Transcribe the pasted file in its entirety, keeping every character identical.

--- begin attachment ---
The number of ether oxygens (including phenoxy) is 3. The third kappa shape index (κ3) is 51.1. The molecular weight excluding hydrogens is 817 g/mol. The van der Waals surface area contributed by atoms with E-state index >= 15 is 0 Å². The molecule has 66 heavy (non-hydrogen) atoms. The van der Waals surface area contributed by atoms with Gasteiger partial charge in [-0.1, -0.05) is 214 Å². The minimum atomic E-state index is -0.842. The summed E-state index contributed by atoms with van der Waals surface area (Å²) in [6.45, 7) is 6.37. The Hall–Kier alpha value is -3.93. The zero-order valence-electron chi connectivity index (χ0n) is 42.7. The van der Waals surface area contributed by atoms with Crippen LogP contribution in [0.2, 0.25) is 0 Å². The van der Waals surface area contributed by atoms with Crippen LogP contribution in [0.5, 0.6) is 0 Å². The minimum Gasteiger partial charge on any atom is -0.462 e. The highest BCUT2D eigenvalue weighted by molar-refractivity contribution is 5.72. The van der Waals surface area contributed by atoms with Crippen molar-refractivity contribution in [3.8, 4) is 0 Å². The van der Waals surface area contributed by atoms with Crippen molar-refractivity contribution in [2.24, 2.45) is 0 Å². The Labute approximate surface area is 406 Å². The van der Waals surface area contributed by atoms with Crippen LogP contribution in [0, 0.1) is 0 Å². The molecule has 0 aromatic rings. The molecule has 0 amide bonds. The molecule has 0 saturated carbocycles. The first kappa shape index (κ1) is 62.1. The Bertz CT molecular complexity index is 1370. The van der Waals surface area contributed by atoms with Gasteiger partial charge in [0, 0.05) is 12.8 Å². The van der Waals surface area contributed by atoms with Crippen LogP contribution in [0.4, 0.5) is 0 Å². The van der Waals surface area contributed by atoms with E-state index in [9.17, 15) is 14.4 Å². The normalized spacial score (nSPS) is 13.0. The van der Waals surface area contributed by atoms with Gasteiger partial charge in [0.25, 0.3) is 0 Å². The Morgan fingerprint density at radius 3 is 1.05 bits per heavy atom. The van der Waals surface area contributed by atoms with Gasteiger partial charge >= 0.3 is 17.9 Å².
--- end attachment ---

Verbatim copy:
The number of ether oxygens (including phenoxy) is 3. The third kappa shape index (κ3) is 51.1. The molecular weight excluding hydrogens is 817 g/mol. The van der Waals surface area contributed by atoms with E-state index >= 15 is 0 Å². The molecule has 66 heavy (non-hydrogen) atoms. The van der Waals surface area contributed by atoms with Gasteiger partial charge in [-0.1, -0.05) is 214 Å². The minimum atomic E-state index is -0.842. The summed E-state index contributed by atoms with van der Waals surface area (Å²) in [6.45, 7) is 6.37. The Hall–Kier alpha value is -3.93. The zero-order valence-electron chi connectivity index (χ0n) is 42.7. The van der Waals surface area contributed by atoms with Crippen LogP contribution in [0.2, 0.25) is 0 Å². The van der Waals surface area contributed by atoms with Crippen LogP contribution in [0.5, 0.6) is 0 Å². The minimum Gasteiger partial charge on any atom is -0.462 e. The highest BCUT2D eigenvalue weighted by molar-refractivity contribution is 5.72. The van der Waals surface area contributed by atoms with Crippen molar-refractivity contribution in [3.8, 4) is 0 Å². The van der Waals surface area contributed by atoms with Crippen molar-refractivity contribution in [2.24, 2.45) is 0 Å². The Labute approximate surface area is 406 Å². The van der Waals surface area contributed by atoms with Crippen LogP contribution in [0, 0.1) is 0 Å². The molecule has 0 aromatic rings. The molecule has 0 amide bonds. The molecule has 0 saturated carbocycles. The first kappa shape index (κ1) is 62.1. The Bertz CT molecular complexity index is 1370. The van der Waals surface area contributed by atoms with Gasteiger partial charge in [0, 0.05) is 12.8 Å². The van der Waals surface area contributed by atoms with Crippen LogP contribution in [0.4, 0.5) is 0 Å². The van der Waals surface area contributed by atoms with E-state index in [9.17, 15) is 14.4 Å². The normalized spacial score (nSPS) is 13.0. The van der Waals surface area contributed by atoms with Gasteiger partial charge in [0.25, 0.3) is 0 Å². The Morgan fingerprint density at radius 3 is 1.05 bits per heavy atom. The van der Waals surface area contributed by atoms with Gasteiger partial charge >= 0.3 is 17.9 Å².